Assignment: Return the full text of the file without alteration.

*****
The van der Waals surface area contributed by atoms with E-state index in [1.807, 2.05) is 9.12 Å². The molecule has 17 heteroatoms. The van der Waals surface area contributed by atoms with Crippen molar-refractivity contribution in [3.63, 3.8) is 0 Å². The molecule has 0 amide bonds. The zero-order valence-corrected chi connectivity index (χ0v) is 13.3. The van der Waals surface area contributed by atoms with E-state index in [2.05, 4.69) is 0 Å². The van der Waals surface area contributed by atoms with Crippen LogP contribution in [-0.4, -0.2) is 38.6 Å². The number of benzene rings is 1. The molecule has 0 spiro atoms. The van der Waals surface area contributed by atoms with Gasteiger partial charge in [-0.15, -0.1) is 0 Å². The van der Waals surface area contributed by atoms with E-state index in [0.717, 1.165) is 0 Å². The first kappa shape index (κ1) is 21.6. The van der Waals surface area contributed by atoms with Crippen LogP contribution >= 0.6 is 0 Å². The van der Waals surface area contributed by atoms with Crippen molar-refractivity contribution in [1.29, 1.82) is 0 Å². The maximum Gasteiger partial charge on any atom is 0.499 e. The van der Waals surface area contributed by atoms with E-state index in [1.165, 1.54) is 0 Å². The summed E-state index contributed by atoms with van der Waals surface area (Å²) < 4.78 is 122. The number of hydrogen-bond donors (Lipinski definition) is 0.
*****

The van der Waals surface area contributed by atoms with E-state index in [1.807, 2.05) is 9.12 Å². The molecule has 17 heteroatoms. The van der Waals surface area contributed by atoms with Crippen molar-refractivity contribution in [3.63, 3.8) is 0 Å². The molecule has 0 amide bonds. The zero-order valence-corrected chi connectivity index (χ0v) is 13.3. The van der Waals surface area contributed by atoms with E-state index in [2.05, 4.69) is 0 Å². The van der Waals surface area contributed by atoms with Crippen LogP contribution in [-0.4, -0.2) is 38.6 Å². The number of benzene rings is 1. The molecule has 0 spiro atoms. The van der Waals surface area contributed by atoms with Gasteiger partial charge in [-0.15, -0.1) is 0 Å². The van der Waals surface area contributed by atoms with E-state index in [0.717, 1.165) is 0 Å². The first kappa shape index (κ1) is 21.6. The van der Waals surface area contributed by atoms with Crippen LogP contribution >= 0.6 is 0 Å². The van der Waals surface area contributed by atoms with Crippen molar-refractivity contribution in [1.29, 1.82) is 0 Å². The maximum Gasteiger partial charge on any atom is 0.499 e. The van der Waals surface area contributed by atoms with E-state index in [1.165, 1.54) is 0 Å². The summed E-state index contributed by atoms with van der Waals surface area (Å²) < 4.78 is 122. The number of hydrogen-bond donors (Lipinski definition) is 0.